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[Removed]

2. Section 3.106 is removed.

Subpart D—Universal Adjudication Rules That Apply to Benefit Claims Governed by Part 3 of This Title

3. The authority citation for part 3, subpart D continues to read as follows:

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Authority: 38 U.S.C. 501(a), unless otherwise noted.

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4. New § 3.2145 is added under the undesignated center heading GENERAL to read as follows:

Can I voluntarily give up my VA benefits?

(a)(1) Only a primary beneficiary may renounce (give up) the right to receive VA pension, compensation, or dependency and indemnity compensation (DIC) benefits. A primary beneficiary is anyone who is entitled to receive benefits in his or her own right. The renouncement of the right to receive benefits must be in writing and must be signed by the primary beneficiary or his or her fiduciary. No specific form is required to do so. Any renouncement must be for the entire benefit, not just a portion of it. VA will stop the renounced benefit payments effective the last day of the month in which the renouncement is received or, if payments have been suspended, the date of last payment.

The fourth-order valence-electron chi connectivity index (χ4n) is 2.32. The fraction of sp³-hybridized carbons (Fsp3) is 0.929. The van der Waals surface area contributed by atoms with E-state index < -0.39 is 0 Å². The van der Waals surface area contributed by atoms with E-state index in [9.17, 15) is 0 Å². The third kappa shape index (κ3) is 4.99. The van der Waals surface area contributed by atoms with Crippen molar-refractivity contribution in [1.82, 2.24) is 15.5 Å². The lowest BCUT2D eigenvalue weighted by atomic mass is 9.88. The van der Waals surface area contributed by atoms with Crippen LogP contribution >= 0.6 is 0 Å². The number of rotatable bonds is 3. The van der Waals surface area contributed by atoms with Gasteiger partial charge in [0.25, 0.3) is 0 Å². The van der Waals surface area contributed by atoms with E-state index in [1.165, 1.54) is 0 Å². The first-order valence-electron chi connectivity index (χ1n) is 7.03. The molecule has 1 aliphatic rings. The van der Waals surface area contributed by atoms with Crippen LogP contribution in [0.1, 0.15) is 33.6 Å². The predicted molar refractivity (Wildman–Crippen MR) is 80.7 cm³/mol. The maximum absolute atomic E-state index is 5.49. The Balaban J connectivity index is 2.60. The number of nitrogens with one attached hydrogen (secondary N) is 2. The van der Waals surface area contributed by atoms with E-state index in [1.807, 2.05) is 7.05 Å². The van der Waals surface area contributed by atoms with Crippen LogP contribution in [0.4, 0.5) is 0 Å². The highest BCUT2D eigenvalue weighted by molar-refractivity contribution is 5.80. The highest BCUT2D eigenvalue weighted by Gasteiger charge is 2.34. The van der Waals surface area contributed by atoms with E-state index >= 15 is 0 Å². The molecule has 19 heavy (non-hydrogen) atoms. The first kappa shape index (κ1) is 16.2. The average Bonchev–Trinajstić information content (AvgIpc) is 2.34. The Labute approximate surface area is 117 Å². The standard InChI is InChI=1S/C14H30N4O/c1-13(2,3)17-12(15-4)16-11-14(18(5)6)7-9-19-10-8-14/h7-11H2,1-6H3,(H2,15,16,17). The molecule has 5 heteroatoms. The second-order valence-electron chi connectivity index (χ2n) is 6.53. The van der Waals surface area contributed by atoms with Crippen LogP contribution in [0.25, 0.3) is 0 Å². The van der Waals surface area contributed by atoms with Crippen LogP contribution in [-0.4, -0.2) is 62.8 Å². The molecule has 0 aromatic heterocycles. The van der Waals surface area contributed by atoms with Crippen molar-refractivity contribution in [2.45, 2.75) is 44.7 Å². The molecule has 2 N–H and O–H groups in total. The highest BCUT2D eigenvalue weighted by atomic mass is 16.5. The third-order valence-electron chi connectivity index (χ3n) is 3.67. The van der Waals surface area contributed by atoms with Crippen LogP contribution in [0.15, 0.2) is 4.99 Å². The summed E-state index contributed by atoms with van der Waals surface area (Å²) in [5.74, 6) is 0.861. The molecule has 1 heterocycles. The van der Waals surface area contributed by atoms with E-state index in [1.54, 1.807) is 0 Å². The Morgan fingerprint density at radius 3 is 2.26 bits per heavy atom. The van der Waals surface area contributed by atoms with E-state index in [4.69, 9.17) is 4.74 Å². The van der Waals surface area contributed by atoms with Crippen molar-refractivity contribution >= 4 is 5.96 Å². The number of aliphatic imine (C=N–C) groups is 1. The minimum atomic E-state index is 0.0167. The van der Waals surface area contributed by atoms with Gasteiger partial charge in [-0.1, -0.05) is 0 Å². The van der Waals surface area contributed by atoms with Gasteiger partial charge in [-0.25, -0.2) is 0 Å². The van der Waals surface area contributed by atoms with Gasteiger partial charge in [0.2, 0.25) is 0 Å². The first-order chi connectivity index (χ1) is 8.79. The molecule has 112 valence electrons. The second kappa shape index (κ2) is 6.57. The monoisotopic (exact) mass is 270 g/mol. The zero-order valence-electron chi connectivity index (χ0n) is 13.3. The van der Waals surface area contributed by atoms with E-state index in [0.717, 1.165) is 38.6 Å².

(2) Apportionees and dependents on a primary beneficiary's award may not renounce benefits.

(b) A primary beneficiary who renounces the right to receive a VA benefit may reapply for the same benefit at any time. Except as provided in paragraph (c) of this section, VA will treat the new application as an original claim for that benefit. No payments may be made for any period prior to the receipt of the new application.

(c) If a former primary beneficiary reapplies for pension or parents' DIC within one year of renouncing the same benefit, then VA will determine entitlement as if the renouncement had never been received.

(d) The renouncement of benefits by a primary beneficiary does not increase benefits or create independent entitlement to benefits for any other person.

(Authority: 38 U.S.C. 5306)

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[FR Doc. 01-23801 Filed 9-21-01; 8:45 am]